The Moral Foreign Policy of Jimmy
If anyone is capable of commenting on
President Bush's morally simple picture of foreign relations,
it's Jimmy Carter. Like Mr. Bush, Mr. Carter wore his faith as
a born again Christian on his sleeve while in office. Unlike Bush,
Carter put his Christian values to work making peace and helping
to feed and clothe the world's poor, a practice he has continued
to do out of office and around the world.
While Dubya's early foreign policy was
about inviting the presidents of Mexico and Russia to an outdoor
barbecue, Jimmy Carter successfully negotiated a lasting peace
between Egypt and Israel in the first Camp David Accord, negotiated
arms control with the Soviets and a peaceful end to the conflict
over the Panama Canal. If the terrible events of 9/11 hadn't occurred,
Mr. Bush would still be blissfully ignorant of the leader of Pakistan's
name and America would be going its own unilateralist way, oblivious
to the forces slowly marshaling against it.
If Carter's successors had adopted his
idealistic foreign policy politics and his self-sufficient energy
policies, 9/11 might never have happened. Carter chose negotiation
over conflict, and the exporting of America's democratic values
as foreign policy instead of choosing to arm "the enemy of
my enemy," and worked to achieve America's energy independence
from the OPEC Cartel.
Carter came from a family of dirt poor
farmers, the first in his family to be college-educated. He had
no silver spoon, no political dynasty, and no Hollywood good looks
or career to vault him into politics. By force of will and intellect,
Carter attended and graduated the Naval Academy, graduating near
the top of his class.
He served his country in nuclear submarines
until his father's illness led him to return to Plains to take
over the family farm. Carter earned just $200 in his first harvest,
but turned his father's farm into a profitable business that bought
and shelled peanuts from neighboring farms. As Georgia's governor,
Carter turned 300 inefficient state departments into 22 superagencies.
As president, Carter found himself the
political outsider, distrusted as too liberal by Southern Democrats
and too conservative by Northern Democrats who controlled Congress.
Yet despite their lack of support, he kept a balanced budget and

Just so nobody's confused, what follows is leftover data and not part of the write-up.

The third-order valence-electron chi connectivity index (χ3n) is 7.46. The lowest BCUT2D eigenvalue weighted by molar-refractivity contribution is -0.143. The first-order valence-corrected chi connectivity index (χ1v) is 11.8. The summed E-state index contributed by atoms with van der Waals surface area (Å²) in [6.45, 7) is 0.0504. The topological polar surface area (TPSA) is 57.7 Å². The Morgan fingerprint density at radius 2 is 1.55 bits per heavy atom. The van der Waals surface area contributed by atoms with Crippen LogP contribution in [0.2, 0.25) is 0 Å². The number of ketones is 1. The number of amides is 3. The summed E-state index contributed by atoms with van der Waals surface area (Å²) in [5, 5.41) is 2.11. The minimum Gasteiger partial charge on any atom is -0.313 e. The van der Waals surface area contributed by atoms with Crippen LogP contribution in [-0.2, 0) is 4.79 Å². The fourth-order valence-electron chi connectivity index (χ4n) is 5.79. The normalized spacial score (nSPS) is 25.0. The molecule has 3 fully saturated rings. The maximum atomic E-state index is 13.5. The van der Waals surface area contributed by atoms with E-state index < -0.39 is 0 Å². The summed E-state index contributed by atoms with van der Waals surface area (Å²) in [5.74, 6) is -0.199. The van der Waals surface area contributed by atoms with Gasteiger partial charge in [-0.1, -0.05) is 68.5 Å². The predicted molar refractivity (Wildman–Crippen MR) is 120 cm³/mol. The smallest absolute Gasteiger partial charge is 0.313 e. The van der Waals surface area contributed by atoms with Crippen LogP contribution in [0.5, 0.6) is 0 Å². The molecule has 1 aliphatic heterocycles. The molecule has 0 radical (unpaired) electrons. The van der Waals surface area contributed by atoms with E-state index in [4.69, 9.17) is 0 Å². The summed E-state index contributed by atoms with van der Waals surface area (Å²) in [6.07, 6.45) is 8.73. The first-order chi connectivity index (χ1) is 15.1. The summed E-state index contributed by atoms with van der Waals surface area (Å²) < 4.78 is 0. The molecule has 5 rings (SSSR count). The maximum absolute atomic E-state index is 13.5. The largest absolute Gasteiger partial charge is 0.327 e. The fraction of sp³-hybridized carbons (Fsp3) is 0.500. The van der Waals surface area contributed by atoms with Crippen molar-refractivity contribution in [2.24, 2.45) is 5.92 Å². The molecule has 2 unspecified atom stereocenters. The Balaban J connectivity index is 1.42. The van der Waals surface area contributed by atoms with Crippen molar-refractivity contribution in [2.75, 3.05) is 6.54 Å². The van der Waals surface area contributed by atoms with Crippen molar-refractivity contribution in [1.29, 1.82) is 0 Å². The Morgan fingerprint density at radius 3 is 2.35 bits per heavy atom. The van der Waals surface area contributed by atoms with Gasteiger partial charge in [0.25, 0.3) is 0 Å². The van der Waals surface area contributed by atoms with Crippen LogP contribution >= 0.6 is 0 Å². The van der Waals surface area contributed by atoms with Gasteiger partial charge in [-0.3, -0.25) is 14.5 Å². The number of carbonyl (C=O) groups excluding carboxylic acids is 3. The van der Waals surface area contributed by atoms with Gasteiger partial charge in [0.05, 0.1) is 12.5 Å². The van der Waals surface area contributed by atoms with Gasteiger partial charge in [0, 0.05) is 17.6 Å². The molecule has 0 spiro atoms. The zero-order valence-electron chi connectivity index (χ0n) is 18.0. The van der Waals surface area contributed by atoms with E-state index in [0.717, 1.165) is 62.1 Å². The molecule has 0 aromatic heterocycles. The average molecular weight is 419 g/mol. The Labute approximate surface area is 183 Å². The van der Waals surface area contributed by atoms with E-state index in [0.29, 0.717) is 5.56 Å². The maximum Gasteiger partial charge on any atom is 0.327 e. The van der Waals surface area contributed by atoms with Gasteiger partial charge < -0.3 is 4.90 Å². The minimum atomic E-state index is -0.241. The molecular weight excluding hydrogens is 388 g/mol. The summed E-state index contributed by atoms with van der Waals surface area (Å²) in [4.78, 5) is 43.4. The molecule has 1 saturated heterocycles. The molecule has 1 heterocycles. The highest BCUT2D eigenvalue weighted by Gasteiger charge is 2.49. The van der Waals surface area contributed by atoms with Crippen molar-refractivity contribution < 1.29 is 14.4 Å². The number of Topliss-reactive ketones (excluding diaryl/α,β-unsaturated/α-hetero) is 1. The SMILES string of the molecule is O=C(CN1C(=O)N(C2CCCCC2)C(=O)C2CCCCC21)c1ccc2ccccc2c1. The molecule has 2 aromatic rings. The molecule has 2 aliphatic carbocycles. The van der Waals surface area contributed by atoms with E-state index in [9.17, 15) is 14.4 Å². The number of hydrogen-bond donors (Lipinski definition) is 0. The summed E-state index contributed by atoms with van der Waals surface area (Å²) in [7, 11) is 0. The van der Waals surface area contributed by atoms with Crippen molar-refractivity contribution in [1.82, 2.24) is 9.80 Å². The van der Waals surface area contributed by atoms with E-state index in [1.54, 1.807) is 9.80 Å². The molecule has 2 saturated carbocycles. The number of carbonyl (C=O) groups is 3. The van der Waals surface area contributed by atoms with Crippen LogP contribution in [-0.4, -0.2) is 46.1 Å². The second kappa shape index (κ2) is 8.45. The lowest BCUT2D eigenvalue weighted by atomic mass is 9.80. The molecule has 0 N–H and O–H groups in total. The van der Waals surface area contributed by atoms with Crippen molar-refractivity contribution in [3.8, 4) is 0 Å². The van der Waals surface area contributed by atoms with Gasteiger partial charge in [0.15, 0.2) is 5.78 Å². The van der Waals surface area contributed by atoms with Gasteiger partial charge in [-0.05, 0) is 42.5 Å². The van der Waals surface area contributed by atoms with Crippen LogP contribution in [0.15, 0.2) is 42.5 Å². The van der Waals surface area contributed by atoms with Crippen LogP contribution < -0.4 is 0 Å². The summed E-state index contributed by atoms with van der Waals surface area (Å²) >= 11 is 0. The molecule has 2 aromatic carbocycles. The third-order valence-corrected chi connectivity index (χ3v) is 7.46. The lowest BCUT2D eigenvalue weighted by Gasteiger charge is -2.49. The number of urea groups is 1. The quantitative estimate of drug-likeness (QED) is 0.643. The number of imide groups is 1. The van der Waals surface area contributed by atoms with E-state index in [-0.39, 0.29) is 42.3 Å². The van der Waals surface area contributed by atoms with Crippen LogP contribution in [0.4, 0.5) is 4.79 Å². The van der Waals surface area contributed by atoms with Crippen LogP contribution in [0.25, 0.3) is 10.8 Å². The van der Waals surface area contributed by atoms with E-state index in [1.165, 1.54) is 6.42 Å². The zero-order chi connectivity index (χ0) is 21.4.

a tight economic ship at time when the economy faced the twin
disasters of economic inflation and stagnation--the "stagflation"
unique to this period of American economic history. Facing political
opposition, the technocratic Carter founded the departments of
Education and Energy, departments Republicans have always complained
about but never dared eliminate.
Facing the expansion of OPEC and the loss
of Iran as a US ally, Carter recognized that US energy self-sufficiency
was a key element in any effort to prevent the use of oil as an
economic weapon against America. The Energy Department he organized
dedicated itself to exploring the increase of coal, nuclear, solar
and domestic sources of oil and oil shale with the goal of making
America energy independent. He broke a long-standing government
policy by removing price controls over domestic oil and gas.
Unfortunately, the bulk of Carter's energy
programs were gutted by the Reagan and Bush administrations, who
preferred to import cheaper foreign oil -- and station US forces
in the Middle East to guarantee its flow.
Carter's able Camp David negotiations
led to an improvement of relations in the Middle East between
Israel, Egypt, and eventually Jordan. Carter's negotiations over
the Panama Canal defused a Latin American crisis over the canal's
sovereignty. Despite the moaning of conservatives, the canal treaty
continues to be effective after two decades.
Carter preferred negotiation to war. His
successor's preferred conflict to negotiation. To combat the rising
tide of Iranian fundamentalism, they supported Sadaam Hussein.
To fight the invasion of the Russians, they trained and equipped
Osama bin Laden and Mullah Omar.
In the years since Carter left the presidency,
he has if anything become a more effective representative of his
ideals. While Carter's ex-presidential peers make money giving
speeches, Carter demonstrates concern for homeless by building
homes. He has shown a concern for the poor and sick by setting
up an organization - The Carter Center - to rid Africa of Guinea
worm disease; his love of democracy by serving as an election
monitor in South America, and his desire for peace as a facilitator
of the peaceful transfer of power from dictatorship to democracy
in Haiti. Lately, he and Gerald Ford have worked together to improve
America's helter-skelter electoral system.
Today the US maintains troops in Saudi
Arabia to defend the oil we depend on from former US client Sadaam,
and we have troops in Afghanistan, Uzbekistan, Georgia, and the
Philippines fighting guerillas we formerly supported. The Arab
on the street hates the US because we talk about freedom but support
repressive Arab regimes just so we can drive our gas guzzling
SUVs. Jimmy Carter continues his concrete efforts to support democracy
and to feed and house the poor--George W. Bush would do well to
listen to him and follow his example.
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